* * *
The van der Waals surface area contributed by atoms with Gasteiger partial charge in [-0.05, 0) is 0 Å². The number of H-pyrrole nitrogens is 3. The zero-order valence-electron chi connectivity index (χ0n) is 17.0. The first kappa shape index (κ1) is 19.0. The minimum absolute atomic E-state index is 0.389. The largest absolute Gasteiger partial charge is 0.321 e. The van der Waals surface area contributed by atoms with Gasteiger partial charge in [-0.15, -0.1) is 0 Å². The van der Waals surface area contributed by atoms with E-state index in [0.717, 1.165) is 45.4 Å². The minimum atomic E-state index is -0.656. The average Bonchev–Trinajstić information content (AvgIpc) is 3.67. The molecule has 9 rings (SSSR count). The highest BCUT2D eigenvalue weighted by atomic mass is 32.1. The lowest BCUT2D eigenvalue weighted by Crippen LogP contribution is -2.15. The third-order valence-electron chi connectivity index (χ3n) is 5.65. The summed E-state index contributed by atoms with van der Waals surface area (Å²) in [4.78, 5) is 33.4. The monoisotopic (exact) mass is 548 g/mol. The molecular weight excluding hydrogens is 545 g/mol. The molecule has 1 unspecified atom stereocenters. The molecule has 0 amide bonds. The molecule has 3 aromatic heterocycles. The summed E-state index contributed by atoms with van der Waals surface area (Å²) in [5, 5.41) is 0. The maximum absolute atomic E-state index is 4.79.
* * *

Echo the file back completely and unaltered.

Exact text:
The van der Waals surface area contributed by atoms with Gasteiger partial charge in [-0.05, 0) is 0 Å². The number of H-pyrrole nitrogens is 3. The zero-order valence-electron chi connectivity index (χ0n) is 17.0. The first kappa shape index (κ1) is 19.0. The minimum absolute atomic E-state index is 0.389. The largest absolute Gasteiger partial charge is 0.321 e. The van der Waals surface area contributed by atoms with Gasteiger partial charge in [-0.15, -0.1) is 0 Å². The van der Waals surface area contributed by atoms with E-state index in [0.717, 1.165) is 45.4 Å². The minimum atomic E-state index is -0.656. The average Bonchev–Trinajstić information content (AvgIpc) is 3.67. The molecule has 9 rings (SSSR count). The highest BCUT2D eigenvalue weighted by atomic mass is 32.1. The lowest BCUT2D eigenvalue weighted by Crippen LogP contribution is -2.15. The third-order valence-electron chi connectivity index (χ3n) is 5.65. The summed E-state index contributed by atoms with van der Waals surface area (Å²) in [4.78, 5) is 33.4. The monoisotopic (exact) mass is 548 g/mol. The molecular weight excluding hydrogens is 545 g/mol. The molecule has 1 unspecified atom stereocenters. The molecule has 0 amide bonds. The molecule has 3 aromatic heterocycles. The summed E-state index contributed by atoms with van der Waals surface area (Å²) in [5, 5.41) is 0. The maximum absolute atomic E-state index is 4.79.